Sep 21, 2011

Are Wives Really Nagging Shrews Or Do Husbands Just Think They Are?

This post was inspired by Lisa Hickey's recent piece, "Are Husbands Really Assholes? Or Do Wives Just Think They Are?" on the website The Good Men Project. There has also been a great deal of chatter on the interwebs about gender stereotypes in romantic, hetero relationships, most of which would make me tear out my hair by the fistful if I didn't spend so much money making it pretty .

When I see articles about the dynamics of male/female relationships, I initially find them provocative and insightful. When I delve deeper, however, I sometimes cringe at generalizations presented by authors as facts, rather than what they really are: opinions based on limited anecdotal evidence. They may be informed opinions by smart professionals who do some research, but what I've seen recently reveals that many "sample groups" are too small to be taken seriously. Ultimately, I object to the black and white approach inevitably taken by many of these arguments.

I understand why stereotypes take root; historically, the behavior of some in a group (a particular race, gender, or sexual orientation) has been mistakenly accepted as representative of all members of that group. I believe this is a function of ignorance and/or fear, but whether or not we admit it, we all have biases. Perhaps we were raised in an environment of bigotry and, as much as we would like to believe otherwise, those hateful words and images linger in our subconscious minds. Maybe life experiences lead some to form their own brand spanking new prejudices, and they are fine with that. Those are two extremes on a continuum—a large gray area of bias that we aren't generally comfortable talking about.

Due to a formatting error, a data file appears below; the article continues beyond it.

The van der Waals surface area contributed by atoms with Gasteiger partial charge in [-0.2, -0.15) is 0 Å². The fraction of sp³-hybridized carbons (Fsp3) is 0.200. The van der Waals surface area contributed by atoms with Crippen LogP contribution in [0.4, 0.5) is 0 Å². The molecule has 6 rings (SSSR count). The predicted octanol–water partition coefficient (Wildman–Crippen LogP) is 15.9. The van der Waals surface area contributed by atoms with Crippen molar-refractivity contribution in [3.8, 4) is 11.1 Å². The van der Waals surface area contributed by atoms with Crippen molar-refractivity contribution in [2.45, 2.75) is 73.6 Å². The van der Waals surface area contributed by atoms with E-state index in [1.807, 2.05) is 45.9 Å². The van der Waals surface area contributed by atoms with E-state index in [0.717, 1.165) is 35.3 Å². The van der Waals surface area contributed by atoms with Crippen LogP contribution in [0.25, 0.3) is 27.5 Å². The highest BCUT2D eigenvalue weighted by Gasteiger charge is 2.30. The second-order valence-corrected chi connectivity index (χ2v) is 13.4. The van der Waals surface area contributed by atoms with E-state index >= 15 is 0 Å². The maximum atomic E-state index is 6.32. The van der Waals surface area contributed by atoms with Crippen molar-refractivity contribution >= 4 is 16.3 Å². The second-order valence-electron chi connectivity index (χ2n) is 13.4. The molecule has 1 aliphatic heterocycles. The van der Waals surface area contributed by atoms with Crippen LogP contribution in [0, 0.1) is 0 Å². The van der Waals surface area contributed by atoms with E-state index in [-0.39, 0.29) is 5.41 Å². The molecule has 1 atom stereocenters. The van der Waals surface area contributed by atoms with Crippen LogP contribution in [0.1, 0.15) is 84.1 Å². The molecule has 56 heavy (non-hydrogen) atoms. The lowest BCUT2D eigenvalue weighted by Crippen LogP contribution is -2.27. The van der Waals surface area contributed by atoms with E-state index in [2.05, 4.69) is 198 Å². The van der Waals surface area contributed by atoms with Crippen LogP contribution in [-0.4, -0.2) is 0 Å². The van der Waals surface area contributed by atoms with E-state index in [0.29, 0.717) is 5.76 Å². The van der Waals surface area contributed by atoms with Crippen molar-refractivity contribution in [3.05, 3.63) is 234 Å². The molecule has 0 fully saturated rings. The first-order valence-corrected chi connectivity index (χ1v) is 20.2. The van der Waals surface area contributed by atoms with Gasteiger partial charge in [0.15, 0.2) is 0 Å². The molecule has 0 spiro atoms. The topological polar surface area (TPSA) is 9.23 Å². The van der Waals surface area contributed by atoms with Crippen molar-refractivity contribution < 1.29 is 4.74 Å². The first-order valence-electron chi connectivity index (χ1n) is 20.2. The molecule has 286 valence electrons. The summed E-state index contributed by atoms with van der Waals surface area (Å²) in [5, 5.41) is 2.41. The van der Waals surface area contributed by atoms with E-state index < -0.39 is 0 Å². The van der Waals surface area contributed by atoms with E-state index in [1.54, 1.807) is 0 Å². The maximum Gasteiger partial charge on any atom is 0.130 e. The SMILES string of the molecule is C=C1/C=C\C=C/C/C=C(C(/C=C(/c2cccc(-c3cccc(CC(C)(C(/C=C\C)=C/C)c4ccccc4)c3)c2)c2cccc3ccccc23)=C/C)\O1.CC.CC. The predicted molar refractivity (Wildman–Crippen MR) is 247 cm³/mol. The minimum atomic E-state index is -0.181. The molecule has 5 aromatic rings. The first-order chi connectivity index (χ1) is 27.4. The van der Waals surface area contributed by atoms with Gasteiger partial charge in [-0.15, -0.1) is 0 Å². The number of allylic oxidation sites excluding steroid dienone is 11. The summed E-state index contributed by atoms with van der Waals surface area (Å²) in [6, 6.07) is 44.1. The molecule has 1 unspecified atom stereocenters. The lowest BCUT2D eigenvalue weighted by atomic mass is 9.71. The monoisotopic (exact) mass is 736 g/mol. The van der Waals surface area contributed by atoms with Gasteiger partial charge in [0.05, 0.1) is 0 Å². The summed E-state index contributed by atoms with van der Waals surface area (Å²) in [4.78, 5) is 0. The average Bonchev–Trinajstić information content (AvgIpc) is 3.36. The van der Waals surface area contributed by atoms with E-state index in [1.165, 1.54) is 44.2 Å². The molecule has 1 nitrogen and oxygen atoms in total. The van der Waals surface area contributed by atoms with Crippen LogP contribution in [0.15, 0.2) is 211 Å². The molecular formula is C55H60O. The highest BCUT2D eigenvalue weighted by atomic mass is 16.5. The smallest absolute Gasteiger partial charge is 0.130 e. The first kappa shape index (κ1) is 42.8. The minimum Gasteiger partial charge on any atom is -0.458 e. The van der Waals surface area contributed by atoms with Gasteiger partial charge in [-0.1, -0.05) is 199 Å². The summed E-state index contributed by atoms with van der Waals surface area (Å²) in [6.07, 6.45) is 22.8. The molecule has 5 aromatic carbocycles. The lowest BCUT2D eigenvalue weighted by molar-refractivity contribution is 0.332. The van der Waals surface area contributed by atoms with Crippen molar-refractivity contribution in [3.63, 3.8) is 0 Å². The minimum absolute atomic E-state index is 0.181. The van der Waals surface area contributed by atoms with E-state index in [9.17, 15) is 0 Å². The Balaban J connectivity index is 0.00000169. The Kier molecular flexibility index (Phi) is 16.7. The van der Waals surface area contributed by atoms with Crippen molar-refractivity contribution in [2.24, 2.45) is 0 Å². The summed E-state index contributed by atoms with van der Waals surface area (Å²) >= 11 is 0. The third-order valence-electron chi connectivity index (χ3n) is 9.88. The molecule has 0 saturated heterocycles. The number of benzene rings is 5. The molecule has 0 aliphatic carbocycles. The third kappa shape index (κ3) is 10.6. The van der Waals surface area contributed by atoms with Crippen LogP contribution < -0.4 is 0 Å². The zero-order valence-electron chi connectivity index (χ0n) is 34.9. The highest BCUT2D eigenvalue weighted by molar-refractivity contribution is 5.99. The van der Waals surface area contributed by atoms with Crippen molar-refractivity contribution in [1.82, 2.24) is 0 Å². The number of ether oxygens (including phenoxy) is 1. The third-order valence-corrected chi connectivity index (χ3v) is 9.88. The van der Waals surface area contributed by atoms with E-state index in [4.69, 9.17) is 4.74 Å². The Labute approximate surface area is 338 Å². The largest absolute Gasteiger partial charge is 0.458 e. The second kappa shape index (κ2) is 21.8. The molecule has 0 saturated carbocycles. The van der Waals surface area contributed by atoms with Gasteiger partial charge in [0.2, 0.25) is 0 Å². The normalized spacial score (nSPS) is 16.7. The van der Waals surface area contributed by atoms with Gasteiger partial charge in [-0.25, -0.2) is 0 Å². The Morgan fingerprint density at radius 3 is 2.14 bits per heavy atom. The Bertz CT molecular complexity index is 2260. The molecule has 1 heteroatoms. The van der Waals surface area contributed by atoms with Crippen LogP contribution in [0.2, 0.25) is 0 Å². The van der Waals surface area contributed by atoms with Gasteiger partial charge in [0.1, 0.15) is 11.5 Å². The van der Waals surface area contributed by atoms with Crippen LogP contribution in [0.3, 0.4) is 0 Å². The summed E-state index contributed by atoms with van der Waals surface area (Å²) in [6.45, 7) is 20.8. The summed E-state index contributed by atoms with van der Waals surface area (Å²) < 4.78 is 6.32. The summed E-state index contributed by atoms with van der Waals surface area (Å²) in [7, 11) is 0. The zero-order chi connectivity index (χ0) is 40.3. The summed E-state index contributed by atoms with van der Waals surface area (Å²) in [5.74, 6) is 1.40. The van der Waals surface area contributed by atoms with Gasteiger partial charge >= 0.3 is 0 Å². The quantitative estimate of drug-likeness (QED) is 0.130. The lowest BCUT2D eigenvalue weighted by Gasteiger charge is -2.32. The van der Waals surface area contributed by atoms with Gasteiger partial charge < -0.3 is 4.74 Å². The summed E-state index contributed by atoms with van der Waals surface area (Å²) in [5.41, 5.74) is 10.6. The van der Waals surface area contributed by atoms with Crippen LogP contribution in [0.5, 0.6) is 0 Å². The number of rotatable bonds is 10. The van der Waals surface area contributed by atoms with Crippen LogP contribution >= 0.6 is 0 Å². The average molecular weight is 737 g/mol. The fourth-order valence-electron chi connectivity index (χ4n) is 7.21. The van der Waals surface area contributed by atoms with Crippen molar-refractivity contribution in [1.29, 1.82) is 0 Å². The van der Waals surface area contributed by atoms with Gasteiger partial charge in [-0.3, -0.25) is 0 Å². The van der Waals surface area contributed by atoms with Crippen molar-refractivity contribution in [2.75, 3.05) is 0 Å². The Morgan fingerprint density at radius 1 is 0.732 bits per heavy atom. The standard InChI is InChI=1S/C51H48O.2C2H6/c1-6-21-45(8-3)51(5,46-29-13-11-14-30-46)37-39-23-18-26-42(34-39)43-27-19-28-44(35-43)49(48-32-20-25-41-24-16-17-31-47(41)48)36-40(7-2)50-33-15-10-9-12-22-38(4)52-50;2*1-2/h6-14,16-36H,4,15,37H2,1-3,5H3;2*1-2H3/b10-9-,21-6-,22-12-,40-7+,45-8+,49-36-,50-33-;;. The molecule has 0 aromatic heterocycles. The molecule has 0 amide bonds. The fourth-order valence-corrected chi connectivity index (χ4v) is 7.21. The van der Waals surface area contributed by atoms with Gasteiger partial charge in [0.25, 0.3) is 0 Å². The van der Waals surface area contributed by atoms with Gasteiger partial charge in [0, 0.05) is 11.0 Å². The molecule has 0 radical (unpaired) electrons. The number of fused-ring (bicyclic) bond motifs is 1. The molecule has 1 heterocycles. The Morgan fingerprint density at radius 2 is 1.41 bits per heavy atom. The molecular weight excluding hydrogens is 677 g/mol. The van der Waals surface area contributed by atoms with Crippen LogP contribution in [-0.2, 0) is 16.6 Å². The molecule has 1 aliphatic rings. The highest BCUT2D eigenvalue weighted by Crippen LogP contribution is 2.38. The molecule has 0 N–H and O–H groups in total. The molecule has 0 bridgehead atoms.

So how do we discuss gender stereotypes in romantic relationships in a way that is honest and helpful? First, I think we need to admit they exist. No matter how emotionally evolved we are we perpetuate certain narratives that make navigating relationships less scary. If we depend too frequently on these emotional crutches, however, we end up stuck in a place that may feel safe but actually leads us to believe that yes, all husbands are assholes and all wives are nagging shrews. Does this seem like a good strategy for making a relationship work?

Let's hear from the experts. From Lisa Hickey's piece:

The refrain heard over and over is some variation of "I want to have a good marriage. I love my wife. But sometimes, all I feel is resentment—from my wife, toward my wife, toward the marriage. I believe my wife thinks I am an asshole, and she treats me as such."

In Ms. Hickey's defense, she does her best to give a balanced portrayal of both men's and women's thoughts on the subject, but she doesn't have enough to work with. The above quote refers to a conversation that took place—in person, by phone, and via email—between a handful of contributers to The Good Men Project. Later in the article, Ms. Hickey presents a list of comments described as "a quick, non-scientific survey of self-appointed experts in the perception of husbands as assholes".

Most of the article follows a similar "he said, she said" vein, with Ms. Hickey trying to make sense of it all by drawing a few tentative conclusions. But then there's this: